|Date of birth|
|Place of birth||Burra, South Australia|
|Religion||Church of England|
|Address||Perth, Western Australia|
|Age at embarkation||27|
|Next of kin||Father, A Abbott, Katanning, Western Australia|
|Previous military service||Nil|
|Rank on enlistment||Private|
|Unit name||May 1916 Reinforcements|
|AWM Embarkation Roll number||26/99/2|
|Embarkation details||Unit embarked from Fremantle, Western Australia, on board HMAT A48 Seang Bee on
|Rank from Nominal Roll||Private|
|Unit from Nominal Roll||10th Field Ambulance|
|Other details from Roll of Honour Circular||Enlisted 30 December 1915 and posted to Australian Army Medical Corps Reinforcements. Transferred to No 1 Australian Dermatological Hospital, 22 October 1916. Taken on strength, 10th Field Ambulance, 18 June 1917; detached to 39th Bn, 10 October 1917.|
|Fate||Killed in Action
|Place of death or wounding||Passchendaele, Ypres, Belgium|
|Age at death||29|
|Place of burial||No known grave|
|Commemoration details||The Ypres (Menin Gate) Memorial (Panel 31), Belgium
The Menin Gate Memorial (so named because the road led to the town of Menin) was constructed on the site of a gateway in the eastern walls of the old Flemish town of Ypres, Belgium, where hundreds of thousands of allied troops passed on their way to the front, the Ypres salient, the site from April 1915 to the end of the war of some of the fiercest fighting of the war.
The Memorial was conceived as a monument to the 350,000 men of the British Empire who fought in the campaign. Inside the arch, on tablets of Portland stone, are inscribed the names of 56,000 men, including 6,178 Australians, who served in the Ypres campaign and who have no known grave.
The opening of the Menin Gate Memorial on 24 July 1927 so moved the Australian artist Will Longstaff that he painted 'The Menin Gate at Midnight', which portrays a ghostly army of the dead marching past the Menin Gate. The painting now hangs in the Australian War Memorial, Canberra, at the entrance of which are two medieval stone lions presented to the Memorial by the City of Ypres in 1936.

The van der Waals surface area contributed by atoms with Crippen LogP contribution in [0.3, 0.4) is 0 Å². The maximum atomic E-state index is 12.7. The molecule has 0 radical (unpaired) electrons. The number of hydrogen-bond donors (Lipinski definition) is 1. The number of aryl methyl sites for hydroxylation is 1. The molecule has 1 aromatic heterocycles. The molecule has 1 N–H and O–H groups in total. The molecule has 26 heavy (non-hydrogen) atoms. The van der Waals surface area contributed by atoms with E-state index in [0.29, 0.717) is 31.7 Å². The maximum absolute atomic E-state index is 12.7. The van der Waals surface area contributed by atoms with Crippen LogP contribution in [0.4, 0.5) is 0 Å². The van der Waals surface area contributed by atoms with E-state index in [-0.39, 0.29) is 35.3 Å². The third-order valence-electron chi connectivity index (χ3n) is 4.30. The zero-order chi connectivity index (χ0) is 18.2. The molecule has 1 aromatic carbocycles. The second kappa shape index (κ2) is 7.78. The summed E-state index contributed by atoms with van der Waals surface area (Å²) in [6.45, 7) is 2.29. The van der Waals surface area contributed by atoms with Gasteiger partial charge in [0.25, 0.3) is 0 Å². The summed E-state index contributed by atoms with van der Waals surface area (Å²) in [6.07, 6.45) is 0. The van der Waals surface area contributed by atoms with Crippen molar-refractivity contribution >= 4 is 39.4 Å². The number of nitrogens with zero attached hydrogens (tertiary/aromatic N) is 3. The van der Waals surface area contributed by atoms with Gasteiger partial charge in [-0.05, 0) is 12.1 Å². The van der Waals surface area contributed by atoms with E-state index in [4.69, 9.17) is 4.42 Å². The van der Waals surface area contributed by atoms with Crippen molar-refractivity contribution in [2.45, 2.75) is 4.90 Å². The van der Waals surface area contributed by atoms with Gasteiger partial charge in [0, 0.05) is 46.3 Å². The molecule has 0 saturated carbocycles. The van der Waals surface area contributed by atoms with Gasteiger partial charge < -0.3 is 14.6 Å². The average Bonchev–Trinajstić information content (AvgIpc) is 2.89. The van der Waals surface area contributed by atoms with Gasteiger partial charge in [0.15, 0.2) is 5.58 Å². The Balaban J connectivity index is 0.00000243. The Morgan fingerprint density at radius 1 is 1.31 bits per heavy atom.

Since the 1930s, with the brief interval of the German occupation in the Second World War, the City of Ypres has conducted a ceremony at the Memorial at dusk each evening to commemorate those who died in the Ypres campaign.
|Family/military connections||Brother: 5043 Pte Oliver Oswald ABBOTT, 11th Bn, killed in action, Pozieres, France, 20-23 August 1916.|
War service: Western Front
Embarked Adelaide, 13 July 1916; disembarked Plymouth, England, 9 September 1916.
Marched into No. 2 Camp, Australian Army Medical Corps Training Camp, Park House, England, 10 September 1916.
Admitted to No. 1 Australian Dermatological Hospital, 22 October 1916.
Embarked Folkestone to join the British Expeditionary Force on the Western Front, 6 April 1917; marched into camp, Etaples, France, 7 April 1917.
Marched out to segregation camp, Etaples, 10 April 1917; marched out of segregation, Etaples, 4 May 1917; admitted to 24th General Hospital (mumps), Etaples, 6 May 1917; transferred to 6th Convalescent Depot, Etaples, 4 June 1917; discharged to base details, Etaples, 6 June, 1917.
Taken on strength, 10th Field Ambulance, France, 18 June 1917.
Admitted to hospital (pyrexia), France, 10 August 1917; rejoined 10th Field Ambulance, France, 16 August 1917.
Detatched to 39th Bn, France, 10 October 1917.
Killed in action, Belgium, 12 October 1917.Medals: British War Medal, Victory Medal
|Sources||NAA: B2455, ABBOTT Henry Edgar|